All information is available on the project’s website, in case you have not seen the document circulated for consultation on the University’s environmental goals for the next three years. An English translation of the consultation document will also be available shortly on the project website. Four working groups within the areas of “business travel by plane”, “purchasing, procurement and the supply chain”, “chemicals” and “premises” have produced proposals for goals and activities on which employees and students can now give feedback. A decision is planned for March 2017.
350th anniversary jubilee gets underway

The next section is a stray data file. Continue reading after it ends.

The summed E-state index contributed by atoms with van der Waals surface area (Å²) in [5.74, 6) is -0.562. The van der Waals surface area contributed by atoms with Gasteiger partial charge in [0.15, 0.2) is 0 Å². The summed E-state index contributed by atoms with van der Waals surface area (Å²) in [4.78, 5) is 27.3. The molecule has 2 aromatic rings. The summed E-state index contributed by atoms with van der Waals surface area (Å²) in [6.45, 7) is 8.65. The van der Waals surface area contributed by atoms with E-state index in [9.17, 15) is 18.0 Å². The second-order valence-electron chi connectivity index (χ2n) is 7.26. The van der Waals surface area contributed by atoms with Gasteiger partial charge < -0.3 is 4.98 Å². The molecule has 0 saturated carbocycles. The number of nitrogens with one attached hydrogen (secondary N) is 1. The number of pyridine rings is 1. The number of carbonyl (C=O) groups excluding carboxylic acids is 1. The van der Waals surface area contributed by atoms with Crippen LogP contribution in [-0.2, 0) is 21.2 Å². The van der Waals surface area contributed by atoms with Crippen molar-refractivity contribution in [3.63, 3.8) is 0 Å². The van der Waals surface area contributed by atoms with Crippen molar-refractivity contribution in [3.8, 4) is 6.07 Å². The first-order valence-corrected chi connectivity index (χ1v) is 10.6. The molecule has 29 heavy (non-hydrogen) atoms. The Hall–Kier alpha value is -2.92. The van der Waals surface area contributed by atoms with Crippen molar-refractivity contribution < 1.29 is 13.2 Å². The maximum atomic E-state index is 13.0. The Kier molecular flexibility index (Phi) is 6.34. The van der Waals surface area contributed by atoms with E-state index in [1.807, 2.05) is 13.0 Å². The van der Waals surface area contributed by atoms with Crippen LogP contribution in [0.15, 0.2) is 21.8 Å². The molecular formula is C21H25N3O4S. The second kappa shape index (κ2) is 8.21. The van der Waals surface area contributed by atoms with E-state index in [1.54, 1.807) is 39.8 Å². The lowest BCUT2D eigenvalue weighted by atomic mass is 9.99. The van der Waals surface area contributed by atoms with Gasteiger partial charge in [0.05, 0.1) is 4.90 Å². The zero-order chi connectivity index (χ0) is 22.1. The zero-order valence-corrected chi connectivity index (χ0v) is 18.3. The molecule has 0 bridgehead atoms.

19 December is the inauguration date for the University’s 350th anniversary celebrations and the complete programme will be presented on that day. The inauguration will include a Jubilee frenzy in the main University building, to which everyone is invited. Read more on the jubilee website
Higher education news
Increased direct government funding in the research policy bill
Today the Minister for Higher Education and Research, Helene Hellmark Knutsson, presented the Government’s research policy bill Knowledge in Collaboration – for Society’s Challenges and Increased Competitiveness. “Direct government funding for higher education institutions is raised by SEK 1.3 billion up to 2020. The Government’s goal with this increase is not to fund a greater number of researchers. The purpose is to increase quality and to provide more space for research within existing employment positions, along with a clear career structure”, writes the minister on DN Debatt.